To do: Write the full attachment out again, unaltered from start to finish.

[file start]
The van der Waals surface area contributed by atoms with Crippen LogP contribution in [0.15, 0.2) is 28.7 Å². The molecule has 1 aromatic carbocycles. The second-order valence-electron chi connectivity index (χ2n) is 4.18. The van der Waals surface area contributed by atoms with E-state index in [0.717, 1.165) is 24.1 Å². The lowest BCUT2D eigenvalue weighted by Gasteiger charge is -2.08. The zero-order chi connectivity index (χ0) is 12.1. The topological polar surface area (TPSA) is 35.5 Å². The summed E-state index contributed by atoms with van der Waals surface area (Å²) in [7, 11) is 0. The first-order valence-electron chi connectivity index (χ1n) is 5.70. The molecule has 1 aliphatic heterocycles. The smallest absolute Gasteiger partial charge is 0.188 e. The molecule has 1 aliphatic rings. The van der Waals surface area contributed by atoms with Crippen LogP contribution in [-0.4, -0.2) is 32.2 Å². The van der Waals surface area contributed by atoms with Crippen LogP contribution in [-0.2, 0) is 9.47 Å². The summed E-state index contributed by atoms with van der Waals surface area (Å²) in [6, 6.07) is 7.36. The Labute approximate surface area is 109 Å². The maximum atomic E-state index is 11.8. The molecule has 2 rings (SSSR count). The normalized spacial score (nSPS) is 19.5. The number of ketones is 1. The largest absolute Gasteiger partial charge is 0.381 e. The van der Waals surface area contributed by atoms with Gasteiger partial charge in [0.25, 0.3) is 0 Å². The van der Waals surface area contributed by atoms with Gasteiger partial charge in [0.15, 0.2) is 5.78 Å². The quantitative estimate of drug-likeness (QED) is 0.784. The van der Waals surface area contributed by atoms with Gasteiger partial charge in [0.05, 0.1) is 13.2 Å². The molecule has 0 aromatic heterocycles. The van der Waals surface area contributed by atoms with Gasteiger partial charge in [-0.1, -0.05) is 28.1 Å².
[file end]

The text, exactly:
The van der Waals surface area contributed by atoms with Crippen LogP contribution in [0.15, 0.2) is 28.7 Å². The molecule has 1 aromatic carbocycles. The second-order valence-electron chi connectivity index (χ2n) is 4.18. The van der Waals surface area contributed by atoms with E-state index in [0.717, 1.165) is 24.1 Å². The lowest BCUT2D eigenvalue weighted by Gasteiger charge is -2.08. The zero-order chi connectivity index (χ0) is 12.1. The topological polar surface area (TPSA) is 35.5 Å². The summed E-state index contributed by atoms with van der Waals surface area (Å²) in [7, 11) is 0. The first-order valence-electron chi connectivity index (χ1n) is 5.70. The molecule has 1 aliphatic heterocycles. The smallest absolute Gasteiger partial charge is 0.188 e. The molecule has 1 aliphatic rings. The van der Waals surface area contributed by atoms with Crippen LogP contribution in [-0.4, -0.2) is 32.2 Å². The van der Waals surface area contributed by atoms with Crippen LogP contribution in [-0.2, 0) is 9.47 Å². The summed E-state index contributed by atoms with van der Waals surface area (Å²) in [6, 6.07) is 7.36. The Labute approximate surface area is 109 Å². The maximum atomic E-state index is 11.8. The molecule has 2 rings (SSSR count). The normalized spacial score (nSPS) is 19.5. The number of ketones is 1. The largest absolute Gasteiger partial charge is 0.381 e. The van der Waals surface area contributed by atoms with Gasteiger partial charge in [0.25, 0.3) is 0 Å². The van der Waals surface area contributed by atoms with Gasteiger partial charge in [0.15, 0.2) is 5.78 Å². The quantitative estimate of drug-likeness (QED) is 0.784. The van der Waals surface area contributed by atoms with Gasteiger partial charge in [0.05, 0.1) is 13.2 Å². The molecule has 0 aromatic heterocycles. The van der Waals surface area contributed by atoms with Gasteiger partial charge in [-0.1, -0.05) is 28.1 Å².